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Learning how to study animal behaviour


Choosing to become a research zoologist
Desmond Morris Writer
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When I finally came to leave the army, I had to decide what to do next. The art schools at the time were pretty awful – hidebound, traditional – and it didn't appeal to me at all. But I was by... at this point, obsessed with my surrealist painting and drawing and I decided that what I would do is I would combine my two interests of animals and art and I would go and do a degree in zoology, but with the primary aim of doing thousands of drawings under the microscope – because I was fascinated by microscopic shapes and I wanted to spend hours drawing them. And I did. It wasn't actually my intention, much as I loved animals, to go on and become a professional zoologist. There was a reason for this. It's because I happened to like animals and I wasn't prepared to do experiments on animals. Now zoology is an experimental science and I would – if I went on to become a professional zoologist – I would be expected to do experiments on animals and I wasn't prepared to do that. So I wasn't serious about a career of zoology, but I was very serious about the wonderful shapes and images that I found under the microscope. And I've got a huge pile of old notebooks of those drawings still.

And then something very strange happened. My professor, who was a young man called Peter Medawar, who was utterly brilliant – another great wordsmith incidentally, and I learnt a huge amount from him about scientific writing, he had a wonderful way with words, like Dylan and... but in his case, they were... it was... it was scientific eloquence. And in fact the research he was doing when he was my professor was research for which he later received the Nobel Prize. It was research on immunology, and it was that research that led eventually to heart transplant, so it was very important. And his brain was at its peak and his lectures were wonderful. And he knew that I was interested in animal behaviour and he was such an acute observer of people that he spotted that... I think he must have spotted that I wasn't really happy with experimental work and that I was an observer of animal behaviour. And one day he said to me, look, there's a Dutch professor, Niko Tinbergen, coming over to give a talk at the medical department here and I think you ought to hear him.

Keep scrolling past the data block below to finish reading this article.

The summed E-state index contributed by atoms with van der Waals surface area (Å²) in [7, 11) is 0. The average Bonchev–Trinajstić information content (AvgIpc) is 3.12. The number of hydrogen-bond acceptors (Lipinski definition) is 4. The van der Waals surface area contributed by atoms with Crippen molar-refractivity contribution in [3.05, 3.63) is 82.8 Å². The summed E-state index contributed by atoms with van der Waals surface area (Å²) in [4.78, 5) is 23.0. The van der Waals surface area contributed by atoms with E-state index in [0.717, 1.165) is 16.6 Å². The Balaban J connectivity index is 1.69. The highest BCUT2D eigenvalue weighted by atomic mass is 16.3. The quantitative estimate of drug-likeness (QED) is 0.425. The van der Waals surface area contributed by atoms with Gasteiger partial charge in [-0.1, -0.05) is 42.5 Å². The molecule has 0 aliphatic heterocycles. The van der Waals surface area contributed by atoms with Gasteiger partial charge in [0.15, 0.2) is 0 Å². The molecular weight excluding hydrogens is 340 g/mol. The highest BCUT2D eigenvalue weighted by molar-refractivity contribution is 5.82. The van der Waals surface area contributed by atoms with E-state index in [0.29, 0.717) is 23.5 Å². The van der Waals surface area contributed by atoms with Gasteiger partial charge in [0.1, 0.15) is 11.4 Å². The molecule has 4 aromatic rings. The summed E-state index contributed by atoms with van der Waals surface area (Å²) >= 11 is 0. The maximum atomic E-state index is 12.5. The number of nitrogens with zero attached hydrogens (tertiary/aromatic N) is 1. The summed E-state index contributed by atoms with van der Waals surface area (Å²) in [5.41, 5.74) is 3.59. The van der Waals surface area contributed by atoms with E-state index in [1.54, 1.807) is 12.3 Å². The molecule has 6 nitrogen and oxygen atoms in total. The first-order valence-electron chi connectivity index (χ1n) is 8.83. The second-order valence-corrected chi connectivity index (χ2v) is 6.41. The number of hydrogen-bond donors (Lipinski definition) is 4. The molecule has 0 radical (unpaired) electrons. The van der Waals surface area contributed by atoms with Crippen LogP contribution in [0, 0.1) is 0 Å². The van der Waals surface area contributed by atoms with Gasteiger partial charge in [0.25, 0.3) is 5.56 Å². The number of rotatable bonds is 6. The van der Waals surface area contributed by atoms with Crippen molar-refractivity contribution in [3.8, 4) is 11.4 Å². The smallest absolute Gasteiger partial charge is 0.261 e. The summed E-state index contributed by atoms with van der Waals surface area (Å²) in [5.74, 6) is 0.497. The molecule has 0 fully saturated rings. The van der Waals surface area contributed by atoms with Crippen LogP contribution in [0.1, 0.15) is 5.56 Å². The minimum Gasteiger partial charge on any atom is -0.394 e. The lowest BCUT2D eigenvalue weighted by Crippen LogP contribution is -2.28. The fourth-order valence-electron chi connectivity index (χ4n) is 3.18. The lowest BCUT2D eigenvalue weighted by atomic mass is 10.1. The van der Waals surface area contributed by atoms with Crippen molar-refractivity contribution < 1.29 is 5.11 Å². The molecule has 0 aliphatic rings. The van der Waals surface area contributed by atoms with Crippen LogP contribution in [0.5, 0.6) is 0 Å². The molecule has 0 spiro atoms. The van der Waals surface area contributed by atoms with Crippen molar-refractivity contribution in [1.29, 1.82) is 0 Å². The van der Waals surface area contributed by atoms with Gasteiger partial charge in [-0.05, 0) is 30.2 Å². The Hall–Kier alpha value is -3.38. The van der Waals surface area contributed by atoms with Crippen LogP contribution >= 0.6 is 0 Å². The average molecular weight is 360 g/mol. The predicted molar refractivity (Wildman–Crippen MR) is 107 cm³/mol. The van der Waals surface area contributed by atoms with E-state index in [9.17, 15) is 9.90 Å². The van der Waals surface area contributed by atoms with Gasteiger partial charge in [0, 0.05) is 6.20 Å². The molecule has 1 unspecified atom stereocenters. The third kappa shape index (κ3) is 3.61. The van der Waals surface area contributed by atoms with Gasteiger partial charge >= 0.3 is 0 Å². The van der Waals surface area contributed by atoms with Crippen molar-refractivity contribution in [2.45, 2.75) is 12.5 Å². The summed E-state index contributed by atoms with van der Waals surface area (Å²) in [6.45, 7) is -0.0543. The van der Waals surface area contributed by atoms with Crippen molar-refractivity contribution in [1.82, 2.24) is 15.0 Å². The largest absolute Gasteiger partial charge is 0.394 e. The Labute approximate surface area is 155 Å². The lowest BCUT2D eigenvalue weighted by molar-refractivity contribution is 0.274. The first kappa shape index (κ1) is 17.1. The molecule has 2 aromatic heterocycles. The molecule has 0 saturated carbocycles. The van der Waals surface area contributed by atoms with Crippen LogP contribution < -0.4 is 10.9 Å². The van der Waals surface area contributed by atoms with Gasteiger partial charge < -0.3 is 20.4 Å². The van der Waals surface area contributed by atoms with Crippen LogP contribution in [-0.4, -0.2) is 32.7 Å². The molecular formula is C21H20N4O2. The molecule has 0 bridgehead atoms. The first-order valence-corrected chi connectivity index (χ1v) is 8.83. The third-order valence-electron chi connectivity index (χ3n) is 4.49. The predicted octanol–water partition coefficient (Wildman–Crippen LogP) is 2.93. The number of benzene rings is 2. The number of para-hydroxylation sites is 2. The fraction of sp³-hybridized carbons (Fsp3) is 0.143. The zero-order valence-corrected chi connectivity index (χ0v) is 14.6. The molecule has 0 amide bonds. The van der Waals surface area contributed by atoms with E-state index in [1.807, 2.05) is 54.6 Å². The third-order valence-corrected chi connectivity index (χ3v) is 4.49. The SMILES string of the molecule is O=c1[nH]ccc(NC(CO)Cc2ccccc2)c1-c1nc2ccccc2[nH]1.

I was very flattered and he actually drove me over in his car. I was only a student but anyway, I thought, this is wonderful. And I sat with him and listened for one hour to Tinbergen and that was, for me, a great moment because here was a man who had found a way to do respectable, quantitative, scientific analysis of animal behaviour which was based on observation rather than experiment. You didn't have to do nasty things to the animals, you just simply sat and watched them. But you didn't just watch them like a naturalist, you sat and watched them analytically and you analysed everything they did and you recorded it, you described it and you measured it, and then you made predictions and then you measured those predictions. So it was... it was scientific analysis of animal behaviour of a naturalistic kind. It was exactly what I wanted. And thanks to the brilliance of Medawar's brain, which impressed me so much, and thanks to Tinbergen's philosophy of observing animals, I was able to continue with my zoological career. I didn't stop... I didn't stop painting. I managed to keep both things going and in 1950, I – for example – I had an exhibition in London with the Spanish artist Miró and later got to know him.

And so I was active in the art world, but I was also now becoming seriously active in the scientific world of zoology.

Born in Wiltshire, UK in 1928, Desmond Morris had a strong interest in natural history from his boyhood. Later, as an undergraduate, he studied zoology, and after obtaining a First Class Honours Degree from the University of Birmingham, he moved to the Oxford University Zoology Department where he began his research into animal behaviour for his doctorate thesis. In 1957, having moved to London, Morris famously organised an exhibition at the ICA of art work created by Congo the chimpanzee. Morris's engagement with the visual arts remains strong and he has often exhibited many of his own paintings since 1950 when his paintings went on show alongside those of the surrealist painter, Jean MirĂ³. 1950 was also the year when Morris began his career in TV creating and presenting Zootime and Life in the Animal World. Soon after this, he began work on a book that has proved a huge best-seller, The Naked Ape. Focusing on human behaviour, it was the first in a series of books in which the author observes humans primarily as a species of animal. Today, Desmond Morris has lost none of his inquisitiveness and continues to observe and write about what he sees in the world around him.

Listeners: Christopher Sykes

Christopher Sykes is an independent documentary producer who has made a number of films about science and scientists for BBC TV, Channel Four, and PBS.

Tags: Peter Medawar, Niko Tinbergen

Duration: 4 minutes, 42 seconds

Date story recorded: June 2014

Date story went live: 06 November 2014